Three-quarters of high net worth individuals knowingly hold “sin stocks” at odds with their values

As interest in ethical investment continues to rise, new research from Rathbone Greenbank Investments reveals that as many as three-quarters of high net worth individuals (HNWIs) in the UK knowingly hold stocks and shares in their portfolios that conflict with their own values.

The research among over 500 investors with more than £250,000 in investable assets, found that around 81% were interested in investing their money ethically.

But despite this, 74% of these investors admitted that they knowingly hold stocks that conflicted with their own values. The proportion was highest amongst those aged between 35-44 (77%), with half (50%) of this group admitting they had several investments in their portfolio that they did not support ethically.

The environment is an area where HNWIs find it hardest to reconcile their principles with their investment approach. Respondents claim to care most about climate change and plastic waste reduction yet 38% continued to invest in fossil fuels and 34% in mining companies. HNWIs also commonly invested in alcohol and tobacco – 35% and 33% respectively.

When asked to explain this apparent contradiction, the top reasons given were they felt there was a lack of choice when it came to ethical funds (45%), along with concerns about spreading risk (41%). An unstable economic environment was a reason for 38%, suggesting a lack of confidence in the returns investors would expect to receive.

Meanwhile, just over a third were concerned about the money they would lose selling their existing investments and buying new ones.

Interestingly, one in four investors cited their own lack of knowledge and awareness of the benefits of ethical investing as reasons for not investing in ethical stocks and funds.

Top reasons for HNWIs knowingly investing in stocks/funds that contravene their own values

There are a limited number of companies/funds to invest in

45%

I want to spread risk across a number of different markets/sectors not all of which will align to my personal beliefs

41%

The economic environment is currently too uncertain to think about this

38%

I would lose money selling my existing investments and buying new ones

35%

I don't know enough about ethical investing to make informed decisions

26%

I don't think that changing where I invest would make a difference to the world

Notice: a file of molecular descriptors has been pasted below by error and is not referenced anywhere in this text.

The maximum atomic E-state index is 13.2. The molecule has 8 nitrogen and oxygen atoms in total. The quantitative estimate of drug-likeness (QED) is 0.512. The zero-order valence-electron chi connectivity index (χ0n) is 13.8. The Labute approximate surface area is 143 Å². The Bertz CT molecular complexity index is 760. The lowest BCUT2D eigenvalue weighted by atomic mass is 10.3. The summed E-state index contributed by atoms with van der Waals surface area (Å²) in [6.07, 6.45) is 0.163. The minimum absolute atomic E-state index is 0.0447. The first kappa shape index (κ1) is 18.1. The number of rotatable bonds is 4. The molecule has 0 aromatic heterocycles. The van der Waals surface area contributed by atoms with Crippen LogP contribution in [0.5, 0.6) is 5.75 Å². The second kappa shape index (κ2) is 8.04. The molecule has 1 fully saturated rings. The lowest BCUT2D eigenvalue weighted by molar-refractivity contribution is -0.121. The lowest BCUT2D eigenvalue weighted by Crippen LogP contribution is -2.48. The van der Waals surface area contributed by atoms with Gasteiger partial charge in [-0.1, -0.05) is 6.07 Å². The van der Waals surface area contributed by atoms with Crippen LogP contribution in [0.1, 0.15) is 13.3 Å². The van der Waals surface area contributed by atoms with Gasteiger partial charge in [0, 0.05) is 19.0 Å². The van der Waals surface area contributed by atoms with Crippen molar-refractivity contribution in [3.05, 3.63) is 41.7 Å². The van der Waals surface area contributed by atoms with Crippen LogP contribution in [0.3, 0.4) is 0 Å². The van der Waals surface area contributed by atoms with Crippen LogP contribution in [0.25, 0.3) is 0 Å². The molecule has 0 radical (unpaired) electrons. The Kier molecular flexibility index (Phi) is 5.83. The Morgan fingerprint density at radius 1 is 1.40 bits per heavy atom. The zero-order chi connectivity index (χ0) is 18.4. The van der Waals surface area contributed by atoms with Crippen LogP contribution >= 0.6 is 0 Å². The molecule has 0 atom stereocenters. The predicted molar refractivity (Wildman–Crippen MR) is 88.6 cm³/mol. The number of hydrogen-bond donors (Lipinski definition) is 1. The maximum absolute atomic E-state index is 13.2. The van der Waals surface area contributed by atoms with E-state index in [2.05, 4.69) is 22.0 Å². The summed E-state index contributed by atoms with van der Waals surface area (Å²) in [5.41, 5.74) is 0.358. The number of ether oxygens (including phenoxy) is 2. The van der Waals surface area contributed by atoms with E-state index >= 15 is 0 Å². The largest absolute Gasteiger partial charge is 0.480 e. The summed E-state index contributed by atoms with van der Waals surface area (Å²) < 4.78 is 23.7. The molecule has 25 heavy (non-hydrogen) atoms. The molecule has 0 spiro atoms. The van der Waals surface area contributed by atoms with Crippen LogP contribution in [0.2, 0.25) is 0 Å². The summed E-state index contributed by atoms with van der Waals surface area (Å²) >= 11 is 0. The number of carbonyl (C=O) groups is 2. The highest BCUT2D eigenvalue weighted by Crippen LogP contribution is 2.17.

26%

I don't have the time to revisit my portfolio and check that each company or fund I'm invested in aligns with my own values

25%

I don't believe I'd get as good returns from investing in companies/funds that align with my values

25%

 

The research also found that the majority of HNWIs (72%) had the same attitude to investing in their pensions as with their broader investment portfolio. Given that pensions are the single largest investment held by UK consumers, this gives an indication of just how much money is being invested in this way.  

John David, head of Rathbone Greenbank Investments, commented: “In a short space of time, ethical concerns from the environment to social injustice have gone from the fringe to part of the zeitgeist. It has become normal for people to make conscious decisions about their impact on the planet, with awareness growing every day. The fact that 81% of HNWIs care about their money being invested for good, aligned to their ethical beliefs, suggests we are on the right track.  However, there is still work to be done.

“The research suggests that even some of the shrewdest investors still believe the myths about ethical investing, thinking they have no alternative other than stocks and funds that go against their values. The truth is there is a huge choice of ethical stocks and funds offering good diversity to spread risk across a portfolio, even in an uncertain economic environment. And most importantly, this money makes a huge difference to companies’ attitudes, and the way companies conduct their business.

“There is a huge need for education, and Good Money Week once again shines an important spotlight in this area. It is possible to have profit with principals. Our experience of over 20 years at Greenbank, as well as numerous studies, have demonstrated that applying ethical values does not mean sacrificing returns.”

 

Methodology

Research conducted by Censuswide research, involving a survey of 504 High Net Worth Individuals with £250,000 of investable assets. Fieldwork conducted in September 2019. This is available upon request.